The two set up shop in New York City’s Brill Building, a pre-British Invasion hotbed of songwriting teams, cranking out pop tunes for others to record.
King and Goffin’s collaboration was a fruitful one for both themselves and the artists they sent climbing the charts:
Bobby Vee with “Take Good Care of My Baby“.
The Chiffons with “One Fine Day“.
The Monkees with “Pleasant Valley Sunday“.
“Little Eva” Boyd (the couple’s babysitter) with “The Loco-Motion“.
Aretha Franklin with “(You Make Me Feel Like) A Natural Woman“.
The late 60s ushered in both a musical and social revolution.
As King writes in her memoir, A Natural Woman, “Had I been forty-two and Gerry forty-five, I might have understood his yearning for the Bohemian lifestyle he’d never had:”
But I was a twenty-two year old wife and mother losing my twenty-five year old husband to avant-garde ideas. I wanted my life back. Unfortunately, yesterday had a no return policy, and today wasn’t where I wanted to be. I could only hope tomorrow would be better.
The couple split in 1968, and King left New York for LA, settling in Laurel Canyon, another hive of musical activity. Here, however, singers like Joni Mitchell, James Taylor, and Neil Young wrote their own songs, sharing intimate details of their lives and relationships in the name of creative expression.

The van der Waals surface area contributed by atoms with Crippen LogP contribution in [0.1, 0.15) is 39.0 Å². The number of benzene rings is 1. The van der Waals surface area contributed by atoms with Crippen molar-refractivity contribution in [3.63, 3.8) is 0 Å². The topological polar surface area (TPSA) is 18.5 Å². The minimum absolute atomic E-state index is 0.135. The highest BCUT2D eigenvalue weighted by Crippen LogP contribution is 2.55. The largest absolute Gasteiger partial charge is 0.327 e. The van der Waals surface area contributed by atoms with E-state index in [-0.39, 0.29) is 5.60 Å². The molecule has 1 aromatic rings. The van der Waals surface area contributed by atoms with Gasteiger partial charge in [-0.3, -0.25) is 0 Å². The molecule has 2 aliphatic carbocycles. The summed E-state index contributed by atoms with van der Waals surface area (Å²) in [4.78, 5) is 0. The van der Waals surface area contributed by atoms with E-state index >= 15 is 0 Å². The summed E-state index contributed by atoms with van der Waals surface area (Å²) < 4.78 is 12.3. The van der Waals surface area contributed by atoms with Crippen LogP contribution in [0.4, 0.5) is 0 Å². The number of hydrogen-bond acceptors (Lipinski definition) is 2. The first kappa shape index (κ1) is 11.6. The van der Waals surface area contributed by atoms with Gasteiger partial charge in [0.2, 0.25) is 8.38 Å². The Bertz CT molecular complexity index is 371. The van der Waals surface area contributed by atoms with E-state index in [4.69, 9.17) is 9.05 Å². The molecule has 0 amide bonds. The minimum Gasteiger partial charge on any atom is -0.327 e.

King began to explore these avenues, too, though as Polyphonic‘s Noah Lefevre observes in the above video essay on her seminal second album, 1971’s Tapestry, the Brill Building’s high bar for solid song craft and catchy hooks had become part of her DNA.
Tapestry changed my life. In an immediate way, it gave me financial independence, which was really wonderful. Less immediate and in an ongoing way, it opened doors.
Released as second wave feminism was cresting, Tapestry’s lyrics resonated with many women who, raised on dreams of marriage and motherhood, found themselves seeking fulfillment elsewhere, whether by choice or circumstance.
Compared to Joni Mitchell’s confessional Blue, Polyphonic’s Lefevre sees Tapestry as a work of “quiet resilience.”
It modeled the soft rock sound that became a 70s staple, and its cover art eschewed the idea of artist as glamorous being, in favor of an approachable human-scale individual.
It also afforded King the opportunity for timely reinterpretations of “Will You Still Love Me Tomorrow” and “A Natural Woman,” this time as a singer-songwriter.
Listen to Carole King’s Tapestry here.
– Ayun Halliday is the Chief Primatologist of the East Village Inky zine and author, most recently, of Creative, Not Famous: The Small Potato Manifesto and Creative, Not Famous Activity Book. Follow her @AyunHalliday.